Lesbian and women’s music legend Alix Dobkin has died at age 80.
Dobkin died Wednesday "due to complications from a brain aneurysm and stroke," Chicago's Windy City Times reports.
Dobkin was a prominent singer, songwriter, and producer in the world of women’s music. In 1973 she released Lavender Jane Loves Women, “the very first album by, for and about Lesbians in the history of the world,” as Dobkin wrote on her website, with a band also called Lavender Jane. “From then until now, I have focused on the lives, concerns and perspectives of women who love women,” she added.
Dobkin followed Lavender Jane with numerous other albums, including Living With Lesbians, XX Alix, and Yahoo Australia. She was renowned for her performances at lesbian coffeehouses and women’s music festivals, usually for women-only audiences.
Dobkin grew up primarily in New York City and Philadelphia, with left-wing, politically active Jewish parents who were under FBI surveillance during the Cold War because of their ties to the Communist Party, as Dobkin was herself after joining the party. She was always “aware of a rich family tradition of leftist politics and resistance to oppression,” Tina Gianoulis wrote in the GLBTQ Encyclopedia. Dobkin chronicled her early life in her 2009 memoir, My Red Blood: A Memoir of Growing Up Communist, Coming Onto the Greenwich Village Folk Scene, and Coming Out in the Feminist Movement.
In that Village scene, she encountered such artists as Bob Dylan, Ronnie Gilbert, Pete Seeger, Bernice Johnson, and more, and she became active in the Black civil rights movement, traveling to Mississippi to protest. “Dobkin was not a folkie Forrest Gump, but she was in the right place at the right time to be part of several of the last century's critical movements,” Tracy Baim wrote in a Windy City Times review of My Red Blood.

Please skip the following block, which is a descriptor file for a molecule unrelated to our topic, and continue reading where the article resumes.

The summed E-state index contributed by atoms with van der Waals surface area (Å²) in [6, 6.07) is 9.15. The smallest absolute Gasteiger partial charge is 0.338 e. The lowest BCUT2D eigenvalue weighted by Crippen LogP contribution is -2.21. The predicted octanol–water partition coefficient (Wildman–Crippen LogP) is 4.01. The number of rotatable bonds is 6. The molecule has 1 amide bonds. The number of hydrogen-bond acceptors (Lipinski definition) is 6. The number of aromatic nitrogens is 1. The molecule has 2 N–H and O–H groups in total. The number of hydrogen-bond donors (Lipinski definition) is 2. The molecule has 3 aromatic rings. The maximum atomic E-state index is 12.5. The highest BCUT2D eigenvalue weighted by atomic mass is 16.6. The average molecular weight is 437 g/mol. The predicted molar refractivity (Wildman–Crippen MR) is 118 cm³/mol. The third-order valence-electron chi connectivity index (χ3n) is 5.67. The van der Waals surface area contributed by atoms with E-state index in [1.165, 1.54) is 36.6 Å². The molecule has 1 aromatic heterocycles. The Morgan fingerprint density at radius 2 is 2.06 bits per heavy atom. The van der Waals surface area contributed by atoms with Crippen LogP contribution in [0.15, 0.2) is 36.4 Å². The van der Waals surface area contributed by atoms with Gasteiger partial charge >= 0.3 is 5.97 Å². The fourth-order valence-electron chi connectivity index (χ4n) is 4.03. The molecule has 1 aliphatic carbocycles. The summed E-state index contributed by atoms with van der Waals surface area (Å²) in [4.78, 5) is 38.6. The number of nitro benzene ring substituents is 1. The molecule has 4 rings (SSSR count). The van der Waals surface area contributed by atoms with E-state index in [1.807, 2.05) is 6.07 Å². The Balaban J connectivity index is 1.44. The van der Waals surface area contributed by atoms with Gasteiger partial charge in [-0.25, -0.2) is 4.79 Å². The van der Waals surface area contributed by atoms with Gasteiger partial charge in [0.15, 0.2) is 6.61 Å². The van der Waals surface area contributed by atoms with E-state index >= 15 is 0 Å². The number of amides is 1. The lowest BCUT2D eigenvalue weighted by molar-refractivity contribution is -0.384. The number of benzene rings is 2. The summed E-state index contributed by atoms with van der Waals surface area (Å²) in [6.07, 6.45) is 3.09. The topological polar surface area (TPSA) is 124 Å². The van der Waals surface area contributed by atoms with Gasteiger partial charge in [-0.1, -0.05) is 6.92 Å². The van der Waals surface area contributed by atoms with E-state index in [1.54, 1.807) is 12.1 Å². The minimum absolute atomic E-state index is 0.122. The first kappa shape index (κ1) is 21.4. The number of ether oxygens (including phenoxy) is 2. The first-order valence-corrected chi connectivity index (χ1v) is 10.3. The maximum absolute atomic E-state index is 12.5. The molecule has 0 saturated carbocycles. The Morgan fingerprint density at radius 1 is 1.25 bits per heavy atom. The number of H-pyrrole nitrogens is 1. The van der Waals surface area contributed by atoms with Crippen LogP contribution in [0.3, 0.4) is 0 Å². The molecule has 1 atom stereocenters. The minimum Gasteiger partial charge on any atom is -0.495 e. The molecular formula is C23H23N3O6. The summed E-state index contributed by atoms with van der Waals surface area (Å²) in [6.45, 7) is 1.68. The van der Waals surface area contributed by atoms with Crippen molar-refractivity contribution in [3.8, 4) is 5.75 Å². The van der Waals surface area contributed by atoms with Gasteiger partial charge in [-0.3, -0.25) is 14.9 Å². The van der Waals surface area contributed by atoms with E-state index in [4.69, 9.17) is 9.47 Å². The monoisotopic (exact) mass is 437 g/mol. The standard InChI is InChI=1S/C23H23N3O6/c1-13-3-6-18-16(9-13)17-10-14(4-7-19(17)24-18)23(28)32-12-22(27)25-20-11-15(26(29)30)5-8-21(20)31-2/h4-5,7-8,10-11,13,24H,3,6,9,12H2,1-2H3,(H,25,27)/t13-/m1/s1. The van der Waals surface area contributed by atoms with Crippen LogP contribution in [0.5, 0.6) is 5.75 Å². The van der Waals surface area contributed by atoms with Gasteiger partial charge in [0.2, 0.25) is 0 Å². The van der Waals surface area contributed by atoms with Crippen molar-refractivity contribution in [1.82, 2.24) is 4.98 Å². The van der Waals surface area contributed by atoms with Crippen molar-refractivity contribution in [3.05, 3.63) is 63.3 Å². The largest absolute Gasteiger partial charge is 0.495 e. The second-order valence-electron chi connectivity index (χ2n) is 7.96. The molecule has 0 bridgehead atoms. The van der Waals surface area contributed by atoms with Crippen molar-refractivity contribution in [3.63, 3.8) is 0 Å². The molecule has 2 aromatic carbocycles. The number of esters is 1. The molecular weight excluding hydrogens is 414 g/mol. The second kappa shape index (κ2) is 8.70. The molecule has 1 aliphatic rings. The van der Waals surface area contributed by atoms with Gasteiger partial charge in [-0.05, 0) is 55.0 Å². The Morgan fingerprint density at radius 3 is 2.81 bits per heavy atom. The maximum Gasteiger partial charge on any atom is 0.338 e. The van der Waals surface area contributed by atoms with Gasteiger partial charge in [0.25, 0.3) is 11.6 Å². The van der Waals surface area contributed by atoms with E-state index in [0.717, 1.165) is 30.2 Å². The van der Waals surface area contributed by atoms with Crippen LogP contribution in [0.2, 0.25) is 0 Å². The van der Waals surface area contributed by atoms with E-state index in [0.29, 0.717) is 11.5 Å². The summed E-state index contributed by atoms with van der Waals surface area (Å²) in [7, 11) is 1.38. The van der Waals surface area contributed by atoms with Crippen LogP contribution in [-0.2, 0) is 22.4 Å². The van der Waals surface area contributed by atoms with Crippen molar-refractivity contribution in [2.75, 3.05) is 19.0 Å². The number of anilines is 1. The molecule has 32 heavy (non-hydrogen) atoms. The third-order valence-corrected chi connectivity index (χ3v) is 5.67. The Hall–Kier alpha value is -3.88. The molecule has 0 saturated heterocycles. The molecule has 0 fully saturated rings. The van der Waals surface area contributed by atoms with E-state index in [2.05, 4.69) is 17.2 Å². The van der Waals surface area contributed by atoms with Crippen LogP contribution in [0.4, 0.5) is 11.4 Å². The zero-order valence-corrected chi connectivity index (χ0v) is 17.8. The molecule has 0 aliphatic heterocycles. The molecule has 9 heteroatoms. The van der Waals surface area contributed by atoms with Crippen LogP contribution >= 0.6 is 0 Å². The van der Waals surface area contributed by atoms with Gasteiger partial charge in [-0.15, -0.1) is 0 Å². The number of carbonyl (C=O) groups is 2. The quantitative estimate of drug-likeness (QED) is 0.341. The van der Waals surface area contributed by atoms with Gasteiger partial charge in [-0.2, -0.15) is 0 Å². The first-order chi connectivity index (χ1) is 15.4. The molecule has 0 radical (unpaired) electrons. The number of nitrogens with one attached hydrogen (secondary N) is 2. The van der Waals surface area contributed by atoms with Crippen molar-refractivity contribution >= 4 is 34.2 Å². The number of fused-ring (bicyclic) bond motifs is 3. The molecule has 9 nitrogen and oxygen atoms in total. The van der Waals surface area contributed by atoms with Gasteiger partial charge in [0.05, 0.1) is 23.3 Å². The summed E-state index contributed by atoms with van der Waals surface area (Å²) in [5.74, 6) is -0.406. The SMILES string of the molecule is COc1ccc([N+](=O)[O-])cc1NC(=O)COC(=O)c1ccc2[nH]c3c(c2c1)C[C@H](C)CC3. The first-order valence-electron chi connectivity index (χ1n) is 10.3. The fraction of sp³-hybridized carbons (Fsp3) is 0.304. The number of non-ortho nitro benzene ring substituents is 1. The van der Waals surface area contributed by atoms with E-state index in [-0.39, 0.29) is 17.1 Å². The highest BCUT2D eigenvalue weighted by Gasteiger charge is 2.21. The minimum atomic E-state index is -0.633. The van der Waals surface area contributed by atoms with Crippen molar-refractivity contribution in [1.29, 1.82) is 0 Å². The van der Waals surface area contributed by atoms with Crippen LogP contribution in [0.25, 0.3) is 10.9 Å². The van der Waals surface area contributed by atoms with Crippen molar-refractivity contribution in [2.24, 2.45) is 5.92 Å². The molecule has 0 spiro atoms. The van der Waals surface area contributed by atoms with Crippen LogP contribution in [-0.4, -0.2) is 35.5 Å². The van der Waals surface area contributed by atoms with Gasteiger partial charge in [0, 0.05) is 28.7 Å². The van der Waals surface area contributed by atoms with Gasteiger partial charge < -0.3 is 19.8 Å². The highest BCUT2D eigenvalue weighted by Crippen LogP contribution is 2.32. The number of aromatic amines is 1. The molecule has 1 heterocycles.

She had an early marriage to a man, Sam Hood, who managed a Village folk club, and they had a daughter together, Adrian, then divorced in the early 1970s. After Dobkin came out as a lesbian, she became one of the major voices in the lesbian feminist movement. She was a member of many activist groups, including the steering committee of Old Lesbians Organizing for Change.
Dobkin expressed her opinions not only through song and activism but also through opinion columns for publications including Off Our Backs and Windy City Times (formerly Outlines). In some she voiced controversial views on transgender people, at one point describing trans men as being in “flight from womanhood” and objecting to trans women being in women-only spaces. However, her views evolved, and she was a strong advocate for the rights of all women.
“In the woman-loving universe we all envision, everyone would treat everyone else respectfully, none would be ridiculed (unless they deserved it) and woman-loving females of every variety would consider each other simply as another measure of womanhood,” she wrote later. “Unfortunately we’re not there yet, but until we do, I won’t be held responsible for any bad conduct but my own.”
Fans and associates are remembering her fondly. "It is important to remember that starting in the 1970s Lavender Jane used musical and lyrical machetes to cut through the forests of misogyny and pervasive anti-lesbian culture," musician, journalist, and Lavender Jane band member Toni Armstrong Jr. told Windy City Times. "Alix in particular was relentless in her insistence that we say, sing and celebrate the word lesbian. ... Few people can ever lay claim to having actually, tangibly changed the world. Thank you, Alix. Thank you."
Dobkin "will always be 'The Head Lesbian,' an honor well deserved, and bestowed with lesbian love, affection and gratitude," Kathy Munzer told the publication. Munzer was a producer at Chicago's Mountain Moving Coffeehouse, where Dobkin often performed.
Dobkin's survivors include her daughter, three grandchildren, a brother and sister, nieces, nephews, extended family members, former partners, and many friends. A memorial service is being planned for this summer.